I used to grimace at the pro-Trump tweets accusing various conservatives, from David Limbaugh to Jonah Goldberg, of being a “RINO” for not supporting Trump.
But now, I believe, NeverTrumpers can embrace the name-calling. “Yes, you’re damn right I’m a RINO,” they can say on Twitter. “This party doesn’t represent me anymore. I’m just here because right now, there’s nowhere else to go.” Such disloyalty may make them traitors to their party, but not to their country, or the principles they believe truly make America great.
Conservatives deserve a party that represents them, but that party doesn’t exist right now. So let’s settle into our new role on the margins and accept the title of RINO gladly—not just because it reflects the fact that we are Republican in name only, but because if conservatism is to survive the Trump era, we must create some separation within the party between the populists and the members who are grounded in free market principles and constitutionalism.
Millions of self-identified conservatives have backed Trump from the beginning, so to simply assert “No, I’m the real conservative!” does little to protect the brand. Besides, we have the wonderful new insult of “cuckservative,” for self-described conservatives who actually support candidates who share conservative values. It makes literally no sense, as “cuck” is supposed to mean a coward or sellout, but a conservative NeverTrumper is begging the insult by insisting on conservatism. And if Trump fans continue to describe themselves as conservative, the term is of little use to differentiate among the free marketers and protectionists, the constitutionalists and the soft totalitarians.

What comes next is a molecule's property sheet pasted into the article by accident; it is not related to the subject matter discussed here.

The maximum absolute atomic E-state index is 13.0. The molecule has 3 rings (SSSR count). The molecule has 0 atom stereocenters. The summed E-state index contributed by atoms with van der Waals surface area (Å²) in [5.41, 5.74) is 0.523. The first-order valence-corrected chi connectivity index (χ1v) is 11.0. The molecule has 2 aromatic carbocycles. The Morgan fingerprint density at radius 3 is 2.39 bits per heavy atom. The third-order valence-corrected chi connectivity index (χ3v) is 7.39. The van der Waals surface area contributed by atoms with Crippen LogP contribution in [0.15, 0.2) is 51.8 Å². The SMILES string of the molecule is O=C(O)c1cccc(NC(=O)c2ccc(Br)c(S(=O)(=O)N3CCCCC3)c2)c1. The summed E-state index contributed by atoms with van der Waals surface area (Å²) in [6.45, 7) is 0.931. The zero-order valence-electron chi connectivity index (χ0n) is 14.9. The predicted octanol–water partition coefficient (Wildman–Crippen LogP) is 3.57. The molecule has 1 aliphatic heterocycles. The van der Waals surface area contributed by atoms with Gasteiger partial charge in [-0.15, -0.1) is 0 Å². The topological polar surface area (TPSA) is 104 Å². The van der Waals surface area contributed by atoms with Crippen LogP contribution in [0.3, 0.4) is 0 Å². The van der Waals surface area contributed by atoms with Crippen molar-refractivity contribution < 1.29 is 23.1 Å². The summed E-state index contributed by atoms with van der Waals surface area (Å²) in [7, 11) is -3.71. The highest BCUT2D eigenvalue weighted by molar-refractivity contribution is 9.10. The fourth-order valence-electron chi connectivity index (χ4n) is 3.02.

As Goldberg wrote back in 2007, in anticipation of an election cycle not nearly as divisive as this one, “unity is overrated.” We must push the separation even farther, and if that means accepting the harsh reality that we really don’t fit in the GOP of 2016, so be it.
Nowadays it’s popular to attempt to bend reality to our will to create the world we desire, but it brings tension and confusion, not contentment. Embracing my RINOism has given me a small measure of peace about the future of the GOP and my political ideology. The exact hashtag doesn’t matter much—#proudtobeRINO, #StraightUpRINO, #RINOconservative—but if you feel out of place in the GOP, consider giving RINOism a try.